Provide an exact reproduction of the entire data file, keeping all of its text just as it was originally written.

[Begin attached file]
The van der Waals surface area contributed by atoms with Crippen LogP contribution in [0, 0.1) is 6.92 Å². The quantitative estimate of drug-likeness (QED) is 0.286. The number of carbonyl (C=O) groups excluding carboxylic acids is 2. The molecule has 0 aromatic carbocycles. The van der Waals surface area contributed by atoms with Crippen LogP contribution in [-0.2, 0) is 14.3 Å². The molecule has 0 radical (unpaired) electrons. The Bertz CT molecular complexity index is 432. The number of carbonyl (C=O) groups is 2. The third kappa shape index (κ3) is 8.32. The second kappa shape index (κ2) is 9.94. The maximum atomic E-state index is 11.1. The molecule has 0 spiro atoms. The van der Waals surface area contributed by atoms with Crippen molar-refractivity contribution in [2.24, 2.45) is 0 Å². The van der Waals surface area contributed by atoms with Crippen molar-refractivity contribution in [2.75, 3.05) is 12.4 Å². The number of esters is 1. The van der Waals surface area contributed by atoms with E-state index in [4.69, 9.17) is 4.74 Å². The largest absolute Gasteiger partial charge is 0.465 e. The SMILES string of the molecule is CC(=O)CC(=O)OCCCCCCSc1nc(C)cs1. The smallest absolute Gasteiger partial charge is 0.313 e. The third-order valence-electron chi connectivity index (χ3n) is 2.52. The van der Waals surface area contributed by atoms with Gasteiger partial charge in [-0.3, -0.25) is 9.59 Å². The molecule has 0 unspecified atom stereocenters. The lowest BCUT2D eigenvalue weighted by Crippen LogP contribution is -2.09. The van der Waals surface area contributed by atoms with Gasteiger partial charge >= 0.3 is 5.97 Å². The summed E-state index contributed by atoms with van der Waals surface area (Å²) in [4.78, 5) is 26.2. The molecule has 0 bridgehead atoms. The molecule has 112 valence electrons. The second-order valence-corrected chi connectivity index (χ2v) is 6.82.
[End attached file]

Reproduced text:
The van der Waals surface area contributed by atoms with Crippen LogP contribution in [0, 0.1) is 6.92 Å². The quantitative estimate of drug-likeness (QED) is 0.286. The number of carbonyl (C=O) groups excluding carboxylic acids is 2. The molecule has 0 aromatic carbocycles. The van der Waals surface area contributed by atoms with Crippen LogP contribution in [-0.2, 0) is 14.3 Å². The molecule has 0 radical (unpaired) electrons. The Bertz CT molecular complexity index is 432. The number of carbonyl (C=O) groups is 2. The third kappa shape index (κ3) is 8.32. The second kappa shape index (κ2) is 9.94. The maximum atomic E-state index is 11.1. The molecule has 0 spiro atoms. The van der Waals surface area contributed by atoms with Crippen molar-refractivity contribution in [2.24, 2.45) is 0 Å². The van der Waals surface area contributed by atoms with Crippen molar-refractivity contribution in [2.75, 3.05) is 12.4 Å². The number of esters is 1. The van der Waals surface area contributed by atoms with E-state index in [4.69, 9.17) is 4.74 Å². The largest absolute Gasteiger partial charge is 0.465 e. The SMILES string of the molecule is CC(=O)CC(=O)OCCCCCCSc1nc(C)cs1. The smallest absolute Gasteiger partial charge is 0.313 e. The third-order valence-electron chi connectivity index (χ3n) is 2.52. The van der Waals surface area contributed by atoms with Gasteiger partial charge in [-0.3, -0.25) is 9.59 Å². The molecule has 0 unspecified atom stereocenters. The lowest BCUT2D eigenvalue weighted by Crippen LogP contribution is -2.09. The van der Waals surface area contributed by atoms with Gasteiger partial charge >= 0.3 is 5.97 Å². The summed E-state index contributed by atoms with van der Waals surface area (Å²) in [4.78, 5) is 26.2. The molecule has 0 bridgehead atoms. The molecule has 112 valence electrons. The second-order valence-corrected chi connectivity index (χ2v) is 6.82.